Intimate male partner violence in the migration process: intersections of gender, race and class

Authors

  • Sepali Guruge,

    1. Sepali Guruge PhD RN Canadian Institutes of Health Research New Investigator, Associate Professor Daphne Cockwell School of Nursing, Ryerson University, Toronto, Ontario, Canada
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  • Nazilla Khanlou,

    1. Nazilla Khanlou PhD RN Ontario Women’s Health Council Chair in Women’s Mental Health Research, Faculty of Health, Associate Professor School of Nursing, York University, Toronto, Ontario, Canada
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  • Denise Gastaldo

    1. Denise Gastaldo PhD RN Associate Professor University of Toronto, Faculty of Nursing, Toronto, Ontario, Canada
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S. Guruge: e-mail: sguruge@ryerson.ca

Abstract

guruge s., khanlou n. & gastaldo d. (2010) Intimate male partner violence in the migration process: intersections of gender, race and class. Journal of Advanced Nursing66(1), 103–113.

Abstract

Title.  Intimate male partner violence in the migration process: intersections ofgender, race and class.

Aim.  This paper is a report of a s tudy of Sri Lankan Tamil Canadian immigrants’ perspectives on factors that contribute to intimate male partner violence in the postmigration context.

Background.  Increasing evidence illustrates the extent and nature of intimate male partner violence and its links to a range of physical and mental health problems for women around the world. However, there has been little health sciences research on intimate male partner violence in the postmigration context in Canada.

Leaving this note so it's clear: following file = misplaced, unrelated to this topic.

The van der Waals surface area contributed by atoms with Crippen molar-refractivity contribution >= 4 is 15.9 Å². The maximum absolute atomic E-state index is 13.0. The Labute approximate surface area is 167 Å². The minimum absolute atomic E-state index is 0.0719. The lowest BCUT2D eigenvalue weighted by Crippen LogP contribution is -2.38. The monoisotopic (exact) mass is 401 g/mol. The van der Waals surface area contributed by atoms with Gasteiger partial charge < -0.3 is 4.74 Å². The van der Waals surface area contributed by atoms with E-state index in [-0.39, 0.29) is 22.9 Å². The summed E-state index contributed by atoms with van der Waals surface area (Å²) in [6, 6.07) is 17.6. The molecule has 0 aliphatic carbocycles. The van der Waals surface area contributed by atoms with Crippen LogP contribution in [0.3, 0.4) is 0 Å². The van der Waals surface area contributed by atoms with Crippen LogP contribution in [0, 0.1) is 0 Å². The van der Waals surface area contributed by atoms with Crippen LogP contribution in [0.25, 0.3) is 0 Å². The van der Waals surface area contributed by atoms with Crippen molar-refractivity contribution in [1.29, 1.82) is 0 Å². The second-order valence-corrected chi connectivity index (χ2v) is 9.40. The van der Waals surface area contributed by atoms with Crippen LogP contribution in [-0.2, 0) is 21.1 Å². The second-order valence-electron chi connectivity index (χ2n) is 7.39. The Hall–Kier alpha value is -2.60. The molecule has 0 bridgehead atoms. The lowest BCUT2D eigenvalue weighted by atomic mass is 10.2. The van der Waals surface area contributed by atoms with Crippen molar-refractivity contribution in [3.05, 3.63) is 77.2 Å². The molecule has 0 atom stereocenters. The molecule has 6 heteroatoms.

Methods.  Data were collected for this qualitative descriptive study in 2004 and 2005, through individual interviews with community leaders (= 16), four focus groups with women and four with men from the general community (= 41), and individual interviews with women who had experienced intimate male partner violence (= 6). The research was informed by a postcolonial feminist perspective and an ecosystemic framework.

Findings.  Participants’ conceptualization of the production of intimate male partner violence in the postmigration context involved (a) experiences of violence in the premigration context and during border crossing; (b) gender inequity in the marital institution; (c) changes in social networks and supports; and (d) changes in socioeconomic status and privilege.

Conclusion.  Increasing immigration requires that nurses pay attention to and respond appropriately to women’s unique needs, based on complex and interrelated factors that produce intimate male partner violence in the postmigration context.

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